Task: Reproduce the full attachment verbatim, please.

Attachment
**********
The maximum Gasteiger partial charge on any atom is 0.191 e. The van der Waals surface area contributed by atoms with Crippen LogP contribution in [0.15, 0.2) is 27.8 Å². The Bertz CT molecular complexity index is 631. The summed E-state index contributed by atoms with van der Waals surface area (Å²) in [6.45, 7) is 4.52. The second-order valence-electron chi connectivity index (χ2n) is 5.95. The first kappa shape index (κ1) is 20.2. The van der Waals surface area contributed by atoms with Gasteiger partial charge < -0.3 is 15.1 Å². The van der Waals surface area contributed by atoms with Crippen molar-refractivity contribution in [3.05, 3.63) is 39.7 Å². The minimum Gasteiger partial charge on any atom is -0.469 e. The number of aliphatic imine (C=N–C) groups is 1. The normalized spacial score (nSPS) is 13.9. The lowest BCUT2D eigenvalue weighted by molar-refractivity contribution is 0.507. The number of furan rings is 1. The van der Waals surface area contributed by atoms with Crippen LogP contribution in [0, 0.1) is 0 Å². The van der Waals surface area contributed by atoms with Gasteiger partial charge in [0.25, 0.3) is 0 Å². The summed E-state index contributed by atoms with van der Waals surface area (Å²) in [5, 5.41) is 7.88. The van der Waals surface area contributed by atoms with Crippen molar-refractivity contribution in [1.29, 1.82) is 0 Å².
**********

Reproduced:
The maximum Gasteiger partial charge on any atom is 0.191 e. The van der Waals surface area contributed by atoms with Crippen LogP contribution in [0.15, 0.2) is 27.8 Å². The Bertz CT molecular complexity index is 631. The summed E-state index contributed by atoms with van der Waals surface area (Å²) in [6.45, 7) is 4.52. The second-order valence-electron chi connectivity index (χ2n) is 5.95. The first kappa shape index (κ1) is 20.2. The van der Waals surface area contributed by atoms with Gasteiger partial charge < -0.3 is 15.1 Å². The van der Waals surface area contributed by atoms with Crippen molar-refractivity contribution in [3.05, 3.63) is 39.7 Å². The minimum Gasteiger partial charge on any atom is -0.469 e. The number of aliphatic imine (C=N–C) groups is 1. The normalized spacial score (nSPS) is 13.9. The lowest BCUT2D eigenvalue weighted by molar-refractivity contribution is 0.507. The number of furan rings is 1. The van der Waals surface area contributed by atoms with Crippen LogP contribution in [0, 0.1) is 0 Å². The van der Waals surface area contributed by atoms with Gasteiger partial charge in [0.25, 0.3) is 0 Å². The summed E-state index contributed by atoms with van der Waals surface area (Å²) in [5, 5.41) is 7.88. The van der Waals surface area contributed by atoms with Crippen molar-refractivity contribution in [1.29, 1.82) is 0 Å².